316 A.2d 797 (Conn.Cir.Ct. 1973), State v. Colon

Citation:316 A.2d 797, 6 Conn.Cir.Ct. 722
Opinion Judge:JACOBS, Judge.
Party Name:STATE of Connecticut v. Ramon L. COLON.
Attorney:Richard R. Brown, Asst. Prosecuting Atty., for the state. Alan E. Silver, New Haven, for the defendant.
Judge Panel:JACOBS,
Case Date:August 08, 1973
Court:Circuit Court of Connecticut

Page 797

316 A.2d 797 (Conn.Cir.Ct. 1973)

6 Conn.Cir.Ct. 722

STATE of Connecticut

v.

Ramon L. COLON.

Circuit Court of Connecticut.

Aug. 8, 1973

Richard R. Brown, Asst. Prosecuting Atty., for the state.

Alan E. Silver, New Haven, for the defendant.

[6 Conn.Cir.Ct. 723] JACOBS, Judge.

The defendant has moved to suppress for use as evidence against him 'any papers or other documents pertaining to the registration and identification numbers of a 1969 Ford Galaxie 2 door hardtop bearing the Connecticut Registration No. 7187 B,' on the ground that that evidence was obtained by means of a search which was conducted without either a search warrant or the consent of the defendant and which was not incident to a lawful arrest.

The following pertinent facts appear from the record: Officers of the Hartford police department went to a junk yard, where they observed a 1969 Ford with a missing public vehicle identification number (PVIN). After locating the Ford's hidden vehicle identification number (HVIN), which is the same as its PVIN on this particular model, the officers checked the number with the Connecticut department of motor vehicles and ascertained that a vehicle with that supposedly unique identification number was registered to a person-not the defendant-in North Haven, Connecticut. Later that afternoon the Hartford police officers, along with officers of the North Haven police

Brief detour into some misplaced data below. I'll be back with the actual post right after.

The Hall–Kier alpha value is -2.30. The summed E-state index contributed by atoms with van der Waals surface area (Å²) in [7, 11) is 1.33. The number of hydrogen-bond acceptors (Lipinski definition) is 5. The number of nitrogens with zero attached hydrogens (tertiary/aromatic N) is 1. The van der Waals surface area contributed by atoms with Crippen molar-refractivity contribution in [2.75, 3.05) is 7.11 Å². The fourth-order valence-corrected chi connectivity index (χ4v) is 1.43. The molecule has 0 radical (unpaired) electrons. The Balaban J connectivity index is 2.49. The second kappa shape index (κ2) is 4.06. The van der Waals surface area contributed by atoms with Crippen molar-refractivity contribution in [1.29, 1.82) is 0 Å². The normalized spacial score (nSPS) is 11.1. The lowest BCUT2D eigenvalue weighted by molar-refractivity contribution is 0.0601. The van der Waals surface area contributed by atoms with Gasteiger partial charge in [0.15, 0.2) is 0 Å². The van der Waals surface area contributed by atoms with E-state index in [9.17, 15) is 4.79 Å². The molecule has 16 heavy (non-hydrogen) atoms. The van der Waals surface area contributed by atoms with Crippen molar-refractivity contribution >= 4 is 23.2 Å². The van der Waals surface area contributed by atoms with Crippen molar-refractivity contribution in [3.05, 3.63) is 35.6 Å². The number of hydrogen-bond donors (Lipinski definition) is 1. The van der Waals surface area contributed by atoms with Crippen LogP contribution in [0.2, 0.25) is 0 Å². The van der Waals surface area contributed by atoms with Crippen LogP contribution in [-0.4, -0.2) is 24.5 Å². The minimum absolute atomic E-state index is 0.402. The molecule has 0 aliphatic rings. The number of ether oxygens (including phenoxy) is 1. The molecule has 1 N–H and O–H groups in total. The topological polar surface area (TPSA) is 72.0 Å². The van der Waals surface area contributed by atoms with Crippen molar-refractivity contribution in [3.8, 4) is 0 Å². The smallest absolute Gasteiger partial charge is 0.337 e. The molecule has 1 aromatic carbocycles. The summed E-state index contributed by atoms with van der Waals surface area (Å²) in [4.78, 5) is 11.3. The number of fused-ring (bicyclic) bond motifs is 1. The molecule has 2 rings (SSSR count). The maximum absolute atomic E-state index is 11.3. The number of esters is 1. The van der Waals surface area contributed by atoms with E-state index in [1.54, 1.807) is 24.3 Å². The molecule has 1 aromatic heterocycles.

Page 798

department and an agent of the federal bureau of investigation, proceeded to the North Haven address and placed a 1969 Ford Galaxie under surveillance. At some point after the surveillance commenced, the defendant got into the automobile, drove it out of the driveway and proceeded south along Middletown Avenue. The car was then stopped by the North Haven officers, who asked the defendant to produce his driver's license and motor vehicle registration. This he did. Observing the PVIN through the windshield of the car and finding it to be identical to the HVIN of the 1969 Ford at the junk yard, the officers concluded that the PVIN had been tampered with and placed the defendant under arrest for violation of General [6 Conn.Cir.Ct. 724] Statutes § 14-149, entitled 'Mutilated Factory or engine number.' The vehicle was then impounded and later determined to have been stolen from Springfield, Massachusetts.

I

Courts differ as to the legality of obtaining a motor vehicle's identification number without a search warrant. Some have held a warrantiess search to be illegal-and the number inadmissible in evidence-when the vehicle's inspection was not incident to a lawful arrest. United States v. Nikrasch, 367 F.2d 740 (7th Cir. 1966); Simpson v. United States, 346 F.2d 291 (10th Cir. 1965). Other courts, however, have admitted evidence of the number on the theory that the inspection which disclosed it was not a search within the meaning of the fourth amendment or, alternatively, that the search was reasonable or the accused lacked standing to contest it. United States v. Williams, ...

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